Harmonising wealth and purpose: Why embark on an impact optimisation journey?

There are fundamental shifts afoot in the realm of high finance. Investors are transitioning from a profit-driven mindset to the broader horizon of impact optimisation. Simple Expert, Rory Tews addresses this shift, the reasons behind it, and the implications for wealth owners into the future.
impact optimisation family offices

What you need to know

  • A personal reflection on corporate finance and recognising the need for a shift from profit maximisation to impact optimisations.
  • Profit-driven decision-making has far-reaching societal implications, necessitating a transition for investments to prioritise sustainability, social causes, and ecological regeneration.
  • Family offices and high-net-worth individuals are positioned to drive this shift, which aligns with long-term success and wealth preservation.
Impact Updated on January 12, 2024

As I write, it is almost twenty years to the day since I joined a corporate finance boutique as a fresh business graduate. It took me four months to figure out that that was not an environment in which I could thrive, and I left shortly after. So my gratitude at being asked to join the Simple experts’ network also had a certain hint of amusement at the irony of partially closing that circle.

As it is, there are fundamental shifts afoot in the realm of high finance, where balance sheets rule and investments unfold. We’re talking about transitioning from a profit-driven mindset to the broader horizon of “impact optimisation.” This is the first of a series of articles where I’ll be addressing this shift, the reasons behind it, and the implications for wealth owners into the future.

Shifting north star

We all understand the allure of profits; they’re the North Star that guides many (financial) decisions. But as is becoming ever more clear: There are implications associated with an unreflected and obsessive drive for profit maximisation. The effects of investment decisions ripple through society, influencing its structure and its resilience.

Imagine a world where investment decisions are made on the basis of optimising the impact and not the profitability. It’s a world where investments do not seek to grow portfolios for the sake of monetary growth, but to nurture sustainable practices, champion social causes, and foster ecological regeneration. I would argue that this is not some neo-hippy vision. It is a hard necessity for humanity if we are to steer ourselves through the upcoming century.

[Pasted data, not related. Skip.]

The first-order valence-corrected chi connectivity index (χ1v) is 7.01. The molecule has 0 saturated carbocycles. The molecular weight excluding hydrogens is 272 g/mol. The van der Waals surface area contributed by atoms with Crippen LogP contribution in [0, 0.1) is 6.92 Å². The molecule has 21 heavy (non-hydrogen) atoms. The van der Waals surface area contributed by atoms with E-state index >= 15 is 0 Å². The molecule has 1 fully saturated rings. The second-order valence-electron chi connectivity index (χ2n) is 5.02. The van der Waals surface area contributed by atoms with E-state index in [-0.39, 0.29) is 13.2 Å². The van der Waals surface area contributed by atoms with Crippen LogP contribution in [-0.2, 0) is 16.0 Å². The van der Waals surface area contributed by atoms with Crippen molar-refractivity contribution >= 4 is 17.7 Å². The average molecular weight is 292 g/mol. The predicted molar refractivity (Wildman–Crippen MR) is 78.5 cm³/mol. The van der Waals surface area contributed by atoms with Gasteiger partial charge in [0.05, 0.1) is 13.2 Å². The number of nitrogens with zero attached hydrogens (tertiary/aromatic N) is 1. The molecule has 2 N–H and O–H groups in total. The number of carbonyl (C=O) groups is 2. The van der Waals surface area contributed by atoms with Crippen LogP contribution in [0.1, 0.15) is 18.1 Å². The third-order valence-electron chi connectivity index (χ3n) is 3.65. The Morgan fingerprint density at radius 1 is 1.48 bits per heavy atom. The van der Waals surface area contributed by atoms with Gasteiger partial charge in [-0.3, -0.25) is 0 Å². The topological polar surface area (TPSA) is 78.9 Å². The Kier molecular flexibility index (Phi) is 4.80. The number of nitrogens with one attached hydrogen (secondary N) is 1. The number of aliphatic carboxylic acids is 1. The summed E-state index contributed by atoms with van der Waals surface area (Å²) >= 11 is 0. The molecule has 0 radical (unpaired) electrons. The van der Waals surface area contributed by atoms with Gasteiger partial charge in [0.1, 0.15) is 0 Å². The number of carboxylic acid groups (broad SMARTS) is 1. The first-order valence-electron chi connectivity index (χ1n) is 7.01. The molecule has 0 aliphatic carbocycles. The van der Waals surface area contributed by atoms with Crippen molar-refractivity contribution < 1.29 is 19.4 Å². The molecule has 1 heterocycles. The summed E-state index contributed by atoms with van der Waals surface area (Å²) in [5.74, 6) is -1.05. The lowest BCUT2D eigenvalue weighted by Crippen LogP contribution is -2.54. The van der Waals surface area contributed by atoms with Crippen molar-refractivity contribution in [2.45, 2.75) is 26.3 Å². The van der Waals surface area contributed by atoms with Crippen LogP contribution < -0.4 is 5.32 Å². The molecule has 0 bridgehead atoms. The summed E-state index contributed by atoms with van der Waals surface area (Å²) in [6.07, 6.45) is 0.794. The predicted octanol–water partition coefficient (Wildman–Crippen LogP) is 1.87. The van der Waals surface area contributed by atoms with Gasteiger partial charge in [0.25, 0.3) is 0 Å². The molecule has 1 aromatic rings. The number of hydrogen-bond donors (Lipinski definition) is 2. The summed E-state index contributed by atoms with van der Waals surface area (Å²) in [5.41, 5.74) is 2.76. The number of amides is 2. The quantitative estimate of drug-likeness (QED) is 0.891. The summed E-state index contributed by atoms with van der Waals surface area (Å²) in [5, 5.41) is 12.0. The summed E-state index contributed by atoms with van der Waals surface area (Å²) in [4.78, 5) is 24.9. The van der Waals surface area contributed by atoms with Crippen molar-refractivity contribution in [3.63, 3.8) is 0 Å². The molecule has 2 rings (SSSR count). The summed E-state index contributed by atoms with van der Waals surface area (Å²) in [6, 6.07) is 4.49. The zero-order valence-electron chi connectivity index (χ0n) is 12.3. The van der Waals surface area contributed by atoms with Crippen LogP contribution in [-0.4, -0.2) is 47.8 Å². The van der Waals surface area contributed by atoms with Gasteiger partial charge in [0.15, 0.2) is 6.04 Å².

Increasing economic uncertainty

The idea of purpose-driven investing has had many names – impact investing, triple-bottom-line, etc. But the necessity of making this approach the norm is only increasing. Given the acceleration of climate change and biodiversity loss, the probability of a collapse of the global economic system is increasing daily. There will be no flight to safety possible, no amount of hedging or diversification will suffice.

Apologies if that all sounds a little apocalyptic, but it is – whether we want to admit it or not – the current direction of travel. The good news is that there is still a window of opportunity to avoid that worst-case scenario. It will require rapid and concerted effort, but family offices and (ultra-)high-net-worth individuals are excellently positioned to kick-start that work.

“Why should we consider this shift?” you might wonder. Well, studies reveal that businesses following sustainable practices often secure long-term success. You can think of that as the ‘wealth generation with a side of societal dividends’. Unfortunately, that probably won’t be enough. Asset owners will, at some point, have to prioritise wealth preservation in the context of a realignment and potential contraction of the global market.

Aiming for impact optimisation

Thus, we have to move beyond the paradigm of financial gains and economic growth-led development. The term I use for the necessary organisation-level paradigm is “Impact Optimisation”, which encapsulates a philosophy that resonates with our collective aspirations. It’s about constructing a legacy that extends beyond balance sheets, resonating with future generations and echoing value(s) that matter. It is wisdom (financial and otherwise) that stands the test of time.

Impact optimisation is about enabling the emergence of the ultimate asset: a world where ecological health, social equity, and prosperity coexist. It’s the pinnacle of responsible wealth management. Its where investment decisions map paths forward for communities and across generations, enriching lives and cultivating harmony.

So, how does one embark on this transformation while heading into uncharted territory? Simply put: The answer lies in recalibrating financial strategies. It’s about integrating robust environmental, social, and governance (ESG) considerations into screening processes, while also shifting the focus away from financial objectives and toward the optimisation of the impact generated by the chosen investments. The ESG sector is maturing rapidly, and many experts out there are better informed than I am.

Shaping the future together

For my part, I’ll dig into the impact side of the equation in the upcoming articles. I do so under the banner of collaboration. We’re all in this together, and only together can we catalyse the necessary changes. Every transformative journey begins with a single step. By weaving impact optimisation into financial strategies, family offices and UHNWIs can become architects of societal change, crafting a legacy that bridges the gap between financial wisdom and human values. It’s wealth in action, shaping a world we can proudly pass on.

About the Authors

Rory Tews

Rory Tews

Impact Strategy

With a PhD in sociology and a career in innovative finance, Dr. Rory Tews has carved an impressive niche in impact and innovative finance.

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